Ways the Body Thinks

Embodiment, part 3

One study gave participants a brief interaction with a person they’d never met before. Participants were then called upon to make a judgment about the trustworthiness of that person they’d just met. The participants who had been holding warm cups of coffee during the interaction were more likely to judge the person trustworthy than those who had been holding a cold beverage. Literal warmth gives us warm feelings.

In another study, participants were asked to remember a time when they were socially accepted, and then asked to estimate the temperature in the room where that happened. Other participants were asked to remember a time when they were socially snubbed, and then estimate the temperature of the room where that happened. On average, the participants who were recalling an experience of acceptance judged the room to be 5 degrees warmer than the participants recalling an experience of being snubbed. Affection is Warmth.

Warmth can make us more trusting, and experiences of acceptance make us think it’s warmer. We “warm up” to people.

We think about time as space – not just when we draw a timeline to represent time spatially. When we think about the future we tend to lean slightly forward. While recollecting the past, we’re more likely to lean slightly backwards.

In another study, participants were shown a picture of a face that was rendered as gender neutral, indeterminate – without any of the cues we usually use to discern a male or female face. Participants were then asked whether they thought the person is the picture was male or female. While they were looking at the picture, some of the participants had been given a soft ball and instructed to squeeze on it. Others were given a hard ball to squeeze. The participants squeezing the soft ball were more likely to guess that the face was female. The participants squeezing the hard ball were more likely to guess the face was male. We associate female with softness.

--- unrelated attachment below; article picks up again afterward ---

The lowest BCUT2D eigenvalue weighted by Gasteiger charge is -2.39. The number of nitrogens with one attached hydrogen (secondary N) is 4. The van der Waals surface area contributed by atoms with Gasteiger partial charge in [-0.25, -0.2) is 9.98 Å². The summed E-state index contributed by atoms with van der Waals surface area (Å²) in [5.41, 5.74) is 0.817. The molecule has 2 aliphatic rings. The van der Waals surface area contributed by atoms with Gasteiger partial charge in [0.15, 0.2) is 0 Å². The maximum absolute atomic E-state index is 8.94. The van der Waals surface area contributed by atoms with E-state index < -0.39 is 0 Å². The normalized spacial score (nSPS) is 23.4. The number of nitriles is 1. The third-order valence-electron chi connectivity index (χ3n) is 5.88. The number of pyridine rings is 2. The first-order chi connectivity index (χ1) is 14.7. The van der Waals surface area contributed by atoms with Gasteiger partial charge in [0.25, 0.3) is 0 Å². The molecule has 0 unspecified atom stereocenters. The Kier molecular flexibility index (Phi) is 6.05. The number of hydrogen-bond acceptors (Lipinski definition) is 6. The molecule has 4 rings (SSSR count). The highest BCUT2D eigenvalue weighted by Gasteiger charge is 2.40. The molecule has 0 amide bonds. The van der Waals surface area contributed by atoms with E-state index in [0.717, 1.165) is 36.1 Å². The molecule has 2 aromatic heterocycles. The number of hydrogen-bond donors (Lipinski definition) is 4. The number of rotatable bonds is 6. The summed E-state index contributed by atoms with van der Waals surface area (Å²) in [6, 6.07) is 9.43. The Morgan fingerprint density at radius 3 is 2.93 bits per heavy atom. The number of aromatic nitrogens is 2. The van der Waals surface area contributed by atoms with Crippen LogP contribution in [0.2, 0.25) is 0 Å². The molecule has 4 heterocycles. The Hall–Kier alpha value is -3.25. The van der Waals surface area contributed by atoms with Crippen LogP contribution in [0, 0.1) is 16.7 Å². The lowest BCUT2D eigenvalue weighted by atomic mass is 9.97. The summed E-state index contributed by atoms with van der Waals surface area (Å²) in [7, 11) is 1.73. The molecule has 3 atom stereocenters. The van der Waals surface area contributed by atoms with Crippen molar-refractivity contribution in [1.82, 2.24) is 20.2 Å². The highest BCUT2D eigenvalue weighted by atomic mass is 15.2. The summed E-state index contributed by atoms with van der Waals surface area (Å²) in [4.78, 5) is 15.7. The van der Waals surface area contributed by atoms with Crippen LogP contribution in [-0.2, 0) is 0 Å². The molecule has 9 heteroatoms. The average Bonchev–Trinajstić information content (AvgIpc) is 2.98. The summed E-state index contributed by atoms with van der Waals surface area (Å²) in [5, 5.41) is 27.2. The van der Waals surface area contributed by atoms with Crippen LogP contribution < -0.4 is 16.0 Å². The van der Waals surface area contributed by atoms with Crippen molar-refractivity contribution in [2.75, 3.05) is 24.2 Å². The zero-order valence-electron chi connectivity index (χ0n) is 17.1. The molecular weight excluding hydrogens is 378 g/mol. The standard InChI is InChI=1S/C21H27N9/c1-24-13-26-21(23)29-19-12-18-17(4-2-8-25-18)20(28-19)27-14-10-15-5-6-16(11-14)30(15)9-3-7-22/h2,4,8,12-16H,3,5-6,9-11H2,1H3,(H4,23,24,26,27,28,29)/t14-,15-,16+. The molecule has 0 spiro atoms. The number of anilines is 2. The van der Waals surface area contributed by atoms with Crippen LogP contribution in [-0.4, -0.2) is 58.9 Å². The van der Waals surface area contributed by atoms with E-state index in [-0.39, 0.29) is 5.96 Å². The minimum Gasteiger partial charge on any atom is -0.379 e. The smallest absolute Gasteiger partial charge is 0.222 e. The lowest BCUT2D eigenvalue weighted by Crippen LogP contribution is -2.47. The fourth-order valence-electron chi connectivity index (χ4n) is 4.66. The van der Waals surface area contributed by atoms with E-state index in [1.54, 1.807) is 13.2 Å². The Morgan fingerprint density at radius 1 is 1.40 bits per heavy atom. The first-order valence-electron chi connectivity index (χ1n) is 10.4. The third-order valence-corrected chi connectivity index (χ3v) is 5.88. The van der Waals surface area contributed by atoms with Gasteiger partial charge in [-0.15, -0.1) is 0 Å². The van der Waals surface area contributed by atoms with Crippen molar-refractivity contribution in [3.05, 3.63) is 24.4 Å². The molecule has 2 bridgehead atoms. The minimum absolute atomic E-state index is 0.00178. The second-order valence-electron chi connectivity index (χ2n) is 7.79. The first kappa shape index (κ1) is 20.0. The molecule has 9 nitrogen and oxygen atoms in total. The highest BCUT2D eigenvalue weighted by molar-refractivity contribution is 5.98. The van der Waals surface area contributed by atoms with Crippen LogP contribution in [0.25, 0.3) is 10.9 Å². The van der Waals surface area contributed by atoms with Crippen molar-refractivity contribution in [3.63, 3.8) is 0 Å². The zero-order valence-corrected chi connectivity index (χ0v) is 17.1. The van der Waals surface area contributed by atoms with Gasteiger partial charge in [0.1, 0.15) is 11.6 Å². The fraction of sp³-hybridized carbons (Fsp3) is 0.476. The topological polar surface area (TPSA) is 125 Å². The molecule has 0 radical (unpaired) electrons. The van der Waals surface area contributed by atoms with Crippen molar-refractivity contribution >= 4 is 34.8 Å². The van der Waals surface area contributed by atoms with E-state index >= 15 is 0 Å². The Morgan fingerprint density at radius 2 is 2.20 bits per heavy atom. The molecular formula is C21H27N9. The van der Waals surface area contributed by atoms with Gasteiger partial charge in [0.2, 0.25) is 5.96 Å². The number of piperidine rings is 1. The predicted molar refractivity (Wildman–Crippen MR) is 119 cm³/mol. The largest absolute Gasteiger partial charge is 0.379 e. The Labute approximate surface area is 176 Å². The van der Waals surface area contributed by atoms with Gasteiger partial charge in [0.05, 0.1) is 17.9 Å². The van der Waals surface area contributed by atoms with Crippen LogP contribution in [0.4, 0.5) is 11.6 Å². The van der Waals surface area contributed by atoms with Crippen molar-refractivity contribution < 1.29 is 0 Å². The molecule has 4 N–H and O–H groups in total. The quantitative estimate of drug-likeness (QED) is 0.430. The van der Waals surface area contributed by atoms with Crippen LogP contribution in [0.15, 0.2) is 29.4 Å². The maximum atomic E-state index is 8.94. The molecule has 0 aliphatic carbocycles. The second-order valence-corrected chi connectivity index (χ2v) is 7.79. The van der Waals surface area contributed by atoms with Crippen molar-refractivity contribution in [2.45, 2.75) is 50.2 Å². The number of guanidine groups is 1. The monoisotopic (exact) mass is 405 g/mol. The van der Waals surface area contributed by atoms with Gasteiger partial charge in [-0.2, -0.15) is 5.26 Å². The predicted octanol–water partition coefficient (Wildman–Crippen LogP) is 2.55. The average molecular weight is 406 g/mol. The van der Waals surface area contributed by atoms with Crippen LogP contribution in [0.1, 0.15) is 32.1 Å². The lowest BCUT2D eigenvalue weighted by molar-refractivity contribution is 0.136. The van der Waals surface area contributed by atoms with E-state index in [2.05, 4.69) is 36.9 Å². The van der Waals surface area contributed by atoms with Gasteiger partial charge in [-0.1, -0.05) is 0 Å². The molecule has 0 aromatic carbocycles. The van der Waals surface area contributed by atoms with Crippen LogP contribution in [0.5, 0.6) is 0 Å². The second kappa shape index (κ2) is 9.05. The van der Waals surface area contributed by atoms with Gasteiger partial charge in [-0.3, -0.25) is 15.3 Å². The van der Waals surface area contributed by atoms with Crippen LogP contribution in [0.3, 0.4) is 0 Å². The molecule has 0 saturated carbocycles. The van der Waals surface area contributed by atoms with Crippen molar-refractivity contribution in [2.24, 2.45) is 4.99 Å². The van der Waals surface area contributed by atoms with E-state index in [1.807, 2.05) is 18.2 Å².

When people are taking a survey while standing up, and the survey asks them to judge the value of a picture of a pile of money, or judge the importance of a leader, the respondents who were given heavy clipboards judge greater value to the currency and greater importance to the leader than those who were given lighter-weight clipboards. Heavy is important. It’s got gravitas.

Subjects asked to think about a moral transgression like adultery or cheating on a test were more likely to request an antiseptic cloth after the experiment than those who had thought about good deeds. We think of morality with some of the same circuitry we think of physical cleanliness.

A different survey asked people about first cousins marrying. Those who were standing next to a smelly trash can gave much harsher judgments against it. Moral disgust is connected with physical disgust.

I am fascinated by these studies, and they don’t surprise me because I’ve gotten used to seeing myself and others as bodies. It can seem all rather disconcerting if you prefer to think of reason as a disembodied, universal process. But one of the effects of getting in touch with our bodies is taking ourselves less seriously. Don’t cling to your own opinions: even if you didn’t form them while standing next to smelly trash can, they emerged from processes equally tangled up, messy, and nonrational. As I like to put it: don’t believe what you think.

The world is taking your body for a ride, and you are not in the driver’s seat – so relax and notice and enjoy all that’s coming past and through you. We don’t have a choice about whether to be embodied – we are.
"He lived at a little distance from his body." (James Joyce, "A Painful Case")
Joyce’s Mr. Duffy does not really live at a little distance from his body -- he only seems to, to himself or to others. We do have a choice about whether to notice all the ways our thoughts and emotions are embodied – manifest in, and through, and from the body. The fictional Mr. Duffy seems to have chosen not to notice. He lives disconnected from himself in the sense that he's unaware of himself, unaware of who and what he really is.

That we are embodied, that we think with our particular bodies rather than with disembodied and universal reason, is a mystery. Our own thought processes are largely inscrutable to us. This is not the kind of mystery that can be solved. We can expand our understanding of our embodiment in various ways -- scientific, poetic, artistic -- yet an underlying mystery will remain that we cannot dispel but only savor.

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This is part 3 of 3 of "Embodiment"
See also
Part 1: Mind and Body: Different?
Part 2: Feelings Metaphors Body

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